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This eBook from the Gutenberg Project consists of approximately 382 pages of information about The Religion of the Ancient Celts.
when paganism passed away, much of its folk-ritual and magic remained, practised by wise women or witches, who for generations had as much power over ignorant minds as the Christian priesthood.  The fact that Caesar and Tacitus speak of Germanic but not of Celtic priestesses, can hardly, in face of these scattered notices, be taken as a proof that women had no priestly role in Celtic religion.  If they had not, that religion would be unique in the world’s history.


[1002] Pliny, HN xvi. 249.

[1003] D’Arbois, Les Druides, 85, following Thurneysen.

[1004] D’Arbois, op. cit. 12 f.; Deloche, Revue des Deux Mondes, xxxiv. 466; Desjardins, Geog. de la Gaule Romaine, ii. 518.

[1005] Caesar, vi. 13.

[1006] Pliny, HN xxx. 1.

[1007] Rh[^y]s, CB{4} 69 f.

[1008] Gomme, Ethnol. in Folk-lore, 58, Village Community, 104.

[1009] Sergi, The Mediterranean Race, 295.

[1010] Reinach, “L’Art plastique en Gaule et le Druidisme,” RC xiii. 189.

[1011] Holmes, Caesar’s Conquest of Gaul, 15; Dottin, 270.

[1012] Diog.  Laert. i. 1; Livy xxiii. 24.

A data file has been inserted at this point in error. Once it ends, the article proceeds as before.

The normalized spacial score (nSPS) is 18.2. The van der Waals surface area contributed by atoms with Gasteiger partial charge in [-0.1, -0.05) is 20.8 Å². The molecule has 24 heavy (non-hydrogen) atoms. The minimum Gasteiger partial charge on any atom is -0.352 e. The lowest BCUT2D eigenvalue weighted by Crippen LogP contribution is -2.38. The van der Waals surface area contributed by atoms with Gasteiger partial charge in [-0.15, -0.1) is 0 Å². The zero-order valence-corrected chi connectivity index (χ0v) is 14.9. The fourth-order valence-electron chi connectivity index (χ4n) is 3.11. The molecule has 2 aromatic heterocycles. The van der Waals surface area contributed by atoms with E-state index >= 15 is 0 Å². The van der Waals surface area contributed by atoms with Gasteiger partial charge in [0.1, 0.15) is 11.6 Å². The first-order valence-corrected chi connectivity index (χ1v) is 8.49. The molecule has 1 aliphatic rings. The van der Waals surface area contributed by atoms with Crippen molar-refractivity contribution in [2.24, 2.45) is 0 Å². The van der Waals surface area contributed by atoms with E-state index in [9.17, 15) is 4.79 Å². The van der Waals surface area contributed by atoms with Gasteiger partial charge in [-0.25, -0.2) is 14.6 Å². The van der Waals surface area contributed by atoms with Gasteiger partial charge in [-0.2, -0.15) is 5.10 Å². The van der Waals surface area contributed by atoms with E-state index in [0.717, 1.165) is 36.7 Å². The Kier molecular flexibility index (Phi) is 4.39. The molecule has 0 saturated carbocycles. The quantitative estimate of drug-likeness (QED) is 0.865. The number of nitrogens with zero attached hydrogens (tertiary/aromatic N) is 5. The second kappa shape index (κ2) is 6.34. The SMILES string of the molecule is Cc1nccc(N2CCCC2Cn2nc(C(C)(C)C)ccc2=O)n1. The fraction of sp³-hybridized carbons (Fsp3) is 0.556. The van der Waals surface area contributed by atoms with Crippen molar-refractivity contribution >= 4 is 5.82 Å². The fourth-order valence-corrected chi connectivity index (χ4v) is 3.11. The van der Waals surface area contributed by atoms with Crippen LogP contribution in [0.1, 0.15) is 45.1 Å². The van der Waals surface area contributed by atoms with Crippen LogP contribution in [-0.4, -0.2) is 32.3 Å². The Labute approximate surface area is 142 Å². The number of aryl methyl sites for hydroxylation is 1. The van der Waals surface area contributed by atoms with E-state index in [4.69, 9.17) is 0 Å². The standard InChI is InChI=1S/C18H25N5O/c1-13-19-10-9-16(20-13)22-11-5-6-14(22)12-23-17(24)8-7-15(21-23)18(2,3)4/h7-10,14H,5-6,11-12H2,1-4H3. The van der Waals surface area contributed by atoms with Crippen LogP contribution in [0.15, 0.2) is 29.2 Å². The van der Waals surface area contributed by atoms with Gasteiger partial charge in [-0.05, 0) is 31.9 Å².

[1013] Desjardins, op. cit. ii. 519; but cf.  Holmes, 535.

[1014] Gutuatros is perhaps from gutu-, “voice” (Holder, i. 2046; but see Loth, RC xxviii. 120).  The existence of the gutuatri is known from a few inscriptions (see Holder), and from Hirtius, de Bell.  Gall. viii. 38, who mentions a gutuatros put to death by Caesar.

[1015] D’Arbois, Les Druides, 2 f., Les Celtes, 32.

[1016] Ausonius, Professor. v. 7, xi. 24.

[1017] Lucan, iii. 424; Livy, xxiii. 24.

[1018] Diod.  Sic. v. 31; Strabo, iv. 4. 4; Timagenes apud Amm.  Marc. xv. 9.

[1019] Cicero, de Div. i. 41. 90; Tac. Hist. iv. 54.

[1020] Phars. i. 449 f.

[1021] HN xxx. i.

[1022] Filid, sing. File, is from velo, “I see” (Stokes, US 277).

[1023] Fathi is cognate with Vates.

[1024] In Wales there had been Druids as there were Bards, but all trace of the second class is lost.  Long after the Druids had passed away, the fiction of the derwydd-vardd or Druid-bard was created, and the later bards were held to be depositories of a supposititious Druidic theosophy, while they practised the old rites in secret.  The late word derwydd was probably invented from derw, “oak,” by some one who knew Pliny’s derivation.  See D’Arbois, Les Druides, 81.

[1025] For these views see Dottin, 295; Holmes, 17; Bertrand, 192-193, 268-269.

[1026] Diog.  Laert. i. proem. 1.  For other references see Caesar, vi. 13, 14; Strabo, iv. 4. 4; Amm.  Marc. xv. 9; Diod.  Sic, v. 28; Lucan, i. 460; Mela, iii. 2.

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